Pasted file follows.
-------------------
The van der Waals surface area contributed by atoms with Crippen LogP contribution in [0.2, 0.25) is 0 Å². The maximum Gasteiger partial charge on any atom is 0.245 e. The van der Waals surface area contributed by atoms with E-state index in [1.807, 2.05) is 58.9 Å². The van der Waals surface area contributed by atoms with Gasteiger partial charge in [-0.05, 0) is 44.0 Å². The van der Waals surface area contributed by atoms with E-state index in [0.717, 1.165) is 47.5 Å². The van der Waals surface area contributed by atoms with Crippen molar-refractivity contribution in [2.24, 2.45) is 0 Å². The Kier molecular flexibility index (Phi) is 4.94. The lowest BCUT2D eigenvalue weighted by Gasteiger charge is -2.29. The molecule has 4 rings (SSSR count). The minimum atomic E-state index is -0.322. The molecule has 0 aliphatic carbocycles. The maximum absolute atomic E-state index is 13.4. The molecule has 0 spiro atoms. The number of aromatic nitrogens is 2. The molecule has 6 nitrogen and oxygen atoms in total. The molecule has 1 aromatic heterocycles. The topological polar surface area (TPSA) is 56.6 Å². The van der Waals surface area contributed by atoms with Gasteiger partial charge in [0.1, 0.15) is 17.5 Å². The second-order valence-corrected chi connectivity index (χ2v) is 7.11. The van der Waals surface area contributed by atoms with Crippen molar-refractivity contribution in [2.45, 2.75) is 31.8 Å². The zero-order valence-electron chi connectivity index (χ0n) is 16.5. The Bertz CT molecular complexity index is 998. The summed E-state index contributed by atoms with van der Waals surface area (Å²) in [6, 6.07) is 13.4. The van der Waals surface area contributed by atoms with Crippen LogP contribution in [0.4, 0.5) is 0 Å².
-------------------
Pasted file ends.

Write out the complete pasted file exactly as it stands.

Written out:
The van der Waals surface area contributed by atoms with Crippen LogP contribution in [0.2, 0.25) is 0 Å². The maximum Gasteiger partial charge on any atom is 0.245 e. The van der Waals surface area contributed by atoms with E-state index in [1.807, 2.05) is 58.9 Å². The van der Waals surface area contributed by atoms with Gasteiger partial charge in [-0.05, 0) is 44.0 Å². The van der Waals surface area contributed by atoms with E-state index in [0.717, 1.165) is 47.5 Å². The van der Waals surface area contributed by atoms with Crippen molar-refractivity contribution in [2.24, 2.45) is 0 Å². The Kier molecular flexibility index (Phi) is 4.94. The lowest BCUT2D eigenvalue weighted by Gasteiger charge is -2.29. The molecule has 4 rings (SSSR count). The minimum atomic E-state index is -0.322. The molecule has 0 aliphatic carbocycles. The maximum absolute atomic E-state index is 13.4. The molecule has 0 spiro atoms. The number of aromatic nitrogens is 2. The molecule has 6 nitrogen and oxygen atoms in total. The molecule has 1 aromatic heterocycles. The topological polar surface area (TPSA) is 56.6 Å². The van der Waals surface area contributed by atoms with Gasteiger partial charge in [0.1, 0.15) is 17.5 Å². The second-order valence-corrected chi connectivity index (χ2v) is 7.11. The van der Waals surface area contributed by atoms with Crippen molar-refractivity contribution in [2.45, 2.75) is 31.8 Å². The zero-order valence-electron chi connectivity index (χ0n) is 16.5. The Bertz CT molecular complexity index is 998. The summed E-state index contributed by atoms with van der Waals surface area (Å²) in [6, 6.07) is 13.4. The van der Waals surface area contributed by atoms with Crippen LogP contribution in [0.4, 0.5) is 0 Å².